Review: “Alphaville” by Imperial Triumphant

“Welcome to the age of a bright future and unprecedented optimism. A time when man’s dreams are realized in the biggest way. The most dangerous time ever known with the most existential responsibility ever bestowed. A NEW age of the atomic dream and ten thousand years forward of computerized biology looking to the past for the same answers. That mid century Atomic Age; Long lasting to go that extra mile, now and forever…” “ALPHAVILLE – This new album is the pinnacle of our combined efforts as a band. It is the most refined version of our current state of creation. We are extremely grateful to Century Media for providing us with the resources needed to make such a luxurious piece. We are also thankful to Shannon Ward, Colin Marston, Trey Spruance, and all of our distinguished guests, without whom this record may not have been possible. Alphaville is our most proud achievement to date. Welcome to the dawn of the new Roaring 20s.

That’s a pair of quote from New York avant garde Black Metal trio Imperial Triumphant on their forth studio record “Alphaville“. Zachary Ilya Ezrin (vocals, guitars), Steve Blanco (bass, vocals, piano, mellotron, synths, taiko drums) and Kenny Grohowski (drums, taiko drums) recorded at Menegroth Studio in New York with engineer Colin Marston (Behold… The Arctopus, Dysrhythmia, Krallice and Gorguts) and Trey Spruance (Mr. Bungle) with an eyebrow raising guest list also joining them in the studio. Tomas Haake of Meshuggah added Taiko drums, Wormed vocalist Phlegeton makes an appearance, Yoshiko Ohara formerly of Bloody Panda added Choirs along with Sarai Chrzanowski and Andromeda Anarchia (Folterkammer, Dark Matters) while RK Halvorson adds of all things a Barbershop quartet, which just leaves the Trombone of J Walter Hawkes and some additional guitar parts from Colin Marston. So if the guests didn’t lift the hairs on the back of your neck, then what they’re actually credited with should certainly intrigue, as does the ingenious artist and illustrator Zbigniew M. Bielak…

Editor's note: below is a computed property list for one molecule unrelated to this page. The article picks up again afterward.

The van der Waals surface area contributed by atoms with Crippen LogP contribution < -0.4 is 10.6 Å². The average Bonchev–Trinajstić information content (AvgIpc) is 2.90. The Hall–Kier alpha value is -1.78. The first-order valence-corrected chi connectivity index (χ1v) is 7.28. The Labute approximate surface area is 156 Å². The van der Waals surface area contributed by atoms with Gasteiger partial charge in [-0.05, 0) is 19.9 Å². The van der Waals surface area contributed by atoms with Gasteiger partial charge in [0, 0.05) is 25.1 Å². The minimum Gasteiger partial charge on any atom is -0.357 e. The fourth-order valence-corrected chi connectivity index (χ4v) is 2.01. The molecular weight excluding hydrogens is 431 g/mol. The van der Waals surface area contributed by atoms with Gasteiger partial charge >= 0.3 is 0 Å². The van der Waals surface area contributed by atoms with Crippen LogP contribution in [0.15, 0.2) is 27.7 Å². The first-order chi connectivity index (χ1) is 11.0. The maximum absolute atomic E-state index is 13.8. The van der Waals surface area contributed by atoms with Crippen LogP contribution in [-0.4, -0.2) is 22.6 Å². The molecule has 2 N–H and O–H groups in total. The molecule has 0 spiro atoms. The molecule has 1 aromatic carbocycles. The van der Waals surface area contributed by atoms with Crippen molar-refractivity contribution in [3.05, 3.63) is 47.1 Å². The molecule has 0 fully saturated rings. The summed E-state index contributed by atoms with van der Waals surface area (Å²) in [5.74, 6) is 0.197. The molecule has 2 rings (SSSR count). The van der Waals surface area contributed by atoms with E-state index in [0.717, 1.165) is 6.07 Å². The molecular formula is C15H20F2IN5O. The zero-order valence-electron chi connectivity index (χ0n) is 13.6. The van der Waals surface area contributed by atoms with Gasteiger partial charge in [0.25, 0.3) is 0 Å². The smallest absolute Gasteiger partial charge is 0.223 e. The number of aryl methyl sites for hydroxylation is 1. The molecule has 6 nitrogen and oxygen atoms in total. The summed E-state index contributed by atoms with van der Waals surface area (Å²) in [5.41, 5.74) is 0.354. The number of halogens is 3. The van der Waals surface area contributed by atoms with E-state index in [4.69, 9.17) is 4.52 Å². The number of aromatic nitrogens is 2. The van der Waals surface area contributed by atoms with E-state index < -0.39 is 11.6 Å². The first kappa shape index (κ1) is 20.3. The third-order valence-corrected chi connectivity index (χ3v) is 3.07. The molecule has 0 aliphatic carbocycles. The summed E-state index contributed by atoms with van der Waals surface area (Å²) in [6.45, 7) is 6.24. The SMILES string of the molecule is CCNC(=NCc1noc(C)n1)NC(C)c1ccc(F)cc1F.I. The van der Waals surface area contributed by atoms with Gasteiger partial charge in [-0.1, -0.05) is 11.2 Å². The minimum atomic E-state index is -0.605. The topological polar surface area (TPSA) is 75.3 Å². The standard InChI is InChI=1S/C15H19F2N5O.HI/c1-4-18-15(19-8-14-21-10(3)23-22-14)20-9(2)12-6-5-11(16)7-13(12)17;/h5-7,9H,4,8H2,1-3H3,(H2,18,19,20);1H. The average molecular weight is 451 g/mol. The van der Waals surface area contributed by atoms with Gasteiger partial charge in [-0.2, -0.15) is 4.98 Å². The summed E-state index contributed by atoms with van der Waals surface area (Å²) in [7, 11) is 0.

…the follow up to 2018s “Vile Luxury” starts with the kind of off kilter and nauseating melody that The Dillinger Escape Plan were known for at their best in “Rotted Futures“. The odd time signatures and Black Metal roar of Zachary Ilya Ezrin are sinister soundtrack to a quirky horror film that makes you flinch thinking something is about to happen and then doesn’t. “Excelsior” brings with it some Jazz overtones, particularly in Grohowski’s drum fills, while the constantly shifting time signatures and tempos keep the listener on their toes throughout. This isn’t a record you can just throw on in the background while you do something else, if you drift in and out of it, it will sound like utter melodic bedlam. It’s only as you focus on it that you can begin to understand how it follows together in ill fitting symmetry. A track break for what sounds like a public service announcement at a train station then leads into a final blood curdling breakdown section that is really something else. If you can imagine an ambient Jazz track that sounds improvised with Death Metal vocals then you can imagine “City Swine” in a nutshell. It’s swirling dark moods are a burning black acid nausea that builds into some more chaotic hardcore punk toned riffage before a taiko drum almost tribal sonic break then brings in some skull crushing riffs and and eclectic piano moment that sounds like it could belong on something from Dog Fashion Disco. The underbelly of Black Metal here is the one thing that holds everything together, but there is so much more to Imperial Triumphant, as they are free from any recognizable structure on this album.